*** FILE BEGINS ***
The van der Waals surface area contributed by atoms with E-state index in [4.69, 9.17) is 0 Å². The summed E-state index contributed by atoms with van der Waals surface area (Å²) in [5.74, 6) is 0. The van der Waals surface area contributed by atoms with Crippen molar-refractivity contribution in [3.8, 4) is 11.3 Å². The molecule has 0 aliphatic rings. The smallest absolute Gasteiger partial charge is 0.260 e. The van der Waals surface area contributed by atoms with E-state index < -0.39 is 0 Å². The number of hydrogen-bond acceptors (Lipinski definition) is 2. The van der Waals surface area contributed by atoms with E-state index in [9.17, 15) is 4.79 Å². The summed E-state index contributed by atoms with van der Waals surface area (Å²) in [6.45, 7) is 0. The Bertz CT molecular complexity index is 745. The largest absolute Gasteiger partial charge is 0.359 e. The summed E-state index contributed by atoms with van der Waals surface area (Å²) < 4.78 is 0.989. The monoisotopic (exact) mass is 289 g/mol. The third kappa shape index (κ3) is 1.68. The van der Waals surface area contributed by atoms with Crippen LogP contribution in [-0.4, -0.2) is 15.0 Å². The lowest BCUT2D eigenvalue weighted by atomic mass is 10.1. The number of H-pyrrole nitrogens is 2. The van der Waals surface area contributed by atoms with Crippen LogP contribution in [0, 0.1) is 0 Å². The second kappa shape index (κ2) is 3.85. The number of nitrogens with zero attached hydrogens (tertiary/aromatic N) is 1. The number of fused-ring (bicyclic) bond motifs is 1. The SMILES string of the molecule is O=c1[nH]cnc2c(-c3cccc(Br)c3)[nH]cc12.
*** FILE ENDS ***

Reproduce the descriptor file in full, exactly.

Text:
The van der Waals surface area contributed by atoms with E-state index in [4.69, 9.17) is 0 Å². The summed E-state index contributed by atoms with van der Waals surface area (Å²) in [5.74, 6) is 0. The van der Waals surface area contributed by atoms with Crippen molar-refractivity contribution in [3.8, 4) is 11.3 Å². The molecule has 0 aliphatic rings. The smallest absolute Gasteiger partial charge is 0.260 e. The van der Waals surface area contributed by atoms with E-state index < -0.39 is 0 Å². The number of hydrogen-bond acceptors (Lipinski definition) is 2. The van der Waals surface area contributed by atoms with E-state index in [9.17, 15) is 4.79 Å². The summed E-state index contributed by atoms with van der Waals surface area (Å²) in [6.45, 7) is 0. The Bertz CT molecular complexity index is 745. The largest absolute Gasteiger partial charge is 0.359 e. The summed E-state index contributed by atoms with van der Waals surface area (Å²) < 4.78 is 0.989. The monoisotopic (exact) mass is 289 g/mol. The third kappa shape index (κ3) is 1.68. The van der Waals surface area contributed by atoms with Crippen LogP contribution in [-0.4, -0.2) is 15.0 Å². The lowest BCUT2D eigenvalue weighted by atomic mass is 10.1. The number of H-pyrrole nitrogens is 2. The van der Waals surface area contributed by atoms with Crippen LogP contribution in [0, 0.1) is 0 Å². The second kappa shape index (κ2) is 3.85. The number of nitrogens with zero attached hydrogens (tertiary/aromatic N) is 1. The number of fused-ring (bicyclic) bond motifs is 1. The SMILES string of the molecule is O=c1[nH]cnc2c(-c3cccc(Br)c3)[nH]cc12.